Understanding the 83(b) Election

Minimizing Tax on Equity Compensation

The 83(b) election is a critical tax consideration for anyone receiving equity subject to vesting, such as employees or founders of a startup.

This provision of the Internal Revenue Code allows individuals to pay taxes on the total fair market value of restricted stock at the time of granting rather than at the time of vesting.

Here's a breakdown of how the 83(b) election works and why it might be a strategic move:

The default rule

Typically, if you receive equity that's subject to vesting, you won't pay taxes until the equity vests. 

As such, the tax you pay is based on the stock's value at the time of vesting. This could mean a significant tax bill if the company's value increases over time, as you'll be taxed on the appreciated value of the stock.

This makes sense intuitively. If you can be deprived of a whole or a part of your stock over a period of three or four years, it seems unfair to expect you to pay taxes on the whole amount right at the start.

The 83(b) election

By making an 83(b) election, you opt to be taxed on the entire value of the equity at the current fair market value when the equity is granted even though it is subject to vesting.

This makes sense if we assume that the valuation of the startup will increase significantly over time. This way, you volunteer to be taxed when the company's valuation is low to avoid being taxed on the higher, appreciated value of your stock when it vests at a later date.

This election must be made within 30 days from the date of equity issuance and involves submitting documentation to the IRS and your employer.

The practical effect

Making an 83(b) election can be beneficial if you expect the value of the equity to increase over time.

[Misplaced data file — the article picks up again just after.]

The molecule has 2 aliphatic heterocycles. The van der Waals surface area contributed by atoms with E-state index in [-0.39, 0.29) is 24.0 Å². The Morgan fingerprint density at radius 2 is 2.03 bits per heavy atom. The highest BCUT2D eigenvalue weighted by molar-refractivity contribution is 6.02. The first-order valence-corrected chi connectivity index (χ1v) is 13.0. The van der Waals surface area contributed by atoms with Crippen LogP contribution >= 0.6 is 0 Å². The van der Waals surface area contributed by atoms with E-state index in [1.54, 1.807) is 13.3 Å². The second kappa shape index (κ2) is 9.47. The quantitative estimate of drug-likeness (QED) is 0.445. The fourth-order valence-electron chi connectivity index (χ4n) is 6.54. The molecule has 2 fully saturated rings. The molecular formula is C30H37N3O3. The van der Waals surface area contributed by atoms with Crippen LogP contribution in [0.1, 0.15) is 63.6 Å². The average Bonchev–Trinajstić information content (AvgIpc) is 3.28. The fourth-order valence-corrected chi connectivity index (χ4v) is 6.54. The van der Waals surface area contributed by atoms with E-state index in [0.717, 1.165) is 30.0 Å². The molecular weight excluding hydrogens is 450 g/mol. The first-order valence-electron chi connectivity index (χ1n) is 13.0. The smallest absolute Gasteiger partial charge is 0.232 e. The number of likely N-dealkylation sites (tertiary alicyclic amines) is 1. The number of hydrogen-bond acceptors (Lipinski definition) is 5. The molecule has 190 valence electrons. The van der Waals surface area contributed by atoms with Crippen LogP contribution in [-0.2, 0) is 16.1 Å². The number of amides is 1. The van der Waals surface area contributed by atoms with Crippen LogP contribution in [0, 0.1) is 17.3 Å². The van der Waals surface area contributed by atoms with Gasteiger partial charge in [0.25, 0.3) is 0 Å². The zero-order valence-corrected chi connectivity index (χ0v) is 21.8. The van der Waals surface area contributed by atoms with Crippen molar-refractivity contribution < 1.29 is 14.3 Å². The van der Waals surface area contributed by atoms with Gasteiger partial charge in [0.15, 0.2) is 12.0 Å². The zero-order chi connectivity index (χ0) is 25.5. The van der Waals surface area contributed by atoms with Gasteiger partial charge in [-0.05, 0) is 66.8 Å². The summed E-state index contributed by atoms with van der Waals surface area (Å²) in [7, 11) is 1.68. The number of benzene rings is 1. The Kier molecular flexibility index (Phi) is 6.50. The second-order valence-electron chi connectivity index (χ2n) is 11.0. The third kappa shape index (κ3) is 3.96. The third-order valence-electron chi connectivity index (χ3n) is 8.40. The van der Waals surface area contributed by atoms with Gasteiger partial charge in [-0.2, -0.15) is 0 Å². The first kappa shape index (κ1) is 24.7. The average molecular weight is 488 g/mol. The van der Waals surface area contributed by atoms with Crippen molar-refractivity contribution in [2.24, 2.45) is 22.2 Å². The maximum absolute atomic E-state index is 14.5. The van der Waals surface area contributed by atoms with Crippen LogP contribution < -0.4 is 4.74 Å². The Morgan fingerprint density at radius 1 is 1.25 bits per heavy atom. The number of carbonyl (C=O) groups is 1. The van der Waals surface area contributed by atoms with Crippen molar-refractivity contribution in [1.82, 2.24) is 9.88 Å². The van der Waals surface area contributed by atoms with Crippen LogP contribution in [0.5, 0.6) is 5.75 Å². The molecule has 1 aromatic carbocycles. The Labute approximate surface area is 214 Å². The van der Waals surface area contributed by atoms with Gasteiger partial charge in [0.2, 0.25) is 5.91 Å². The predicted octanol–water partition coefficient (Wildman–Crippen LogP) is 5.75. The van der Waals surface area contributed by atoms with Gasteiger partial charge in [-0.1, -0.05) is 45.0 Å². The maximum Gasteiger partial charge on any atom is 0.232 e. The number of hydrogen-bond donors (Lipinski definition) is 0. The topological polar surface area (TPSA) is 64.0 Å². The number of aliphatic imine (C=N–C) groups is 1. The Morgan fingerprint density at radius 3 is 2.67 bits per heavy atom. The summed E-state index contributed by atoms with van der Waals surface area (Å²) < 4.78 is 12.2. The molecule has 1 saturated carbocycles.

By paying taxes upfront based on the current fair market value, you could potentially save on taxes in the long run. This is because any future appreciation in the stock's value would be subject to the lower capital gains tax rate rather than the higher income tax rate.

However, there are some other important considerations to be mindful of before making an 83(b) election:

Example scenario

Imagine that Joe, a startup founder, is granted 1 million shares valued at $0.001 each at the time of granting. 

Without an 83(b) election, he would pay taxes on the value of the shares as they vest over time. If the company's value increases tenfold at the time of vesting, so does his tax liability. With an 83(b) election, he can pay taxes on the $1,000 total value upfront and any future appreciation is taxed at the capital gains rate.


The 83(b) election is a powerful tool for those receiving equity compensation, offering the potential for significant tax savings. However, it requires careful consideration of the company's prospects, your financial situation, and your commitment to the company. 

Consult an attorney or a tax expert before making this election to ensure it aligns with your overall financial strategy.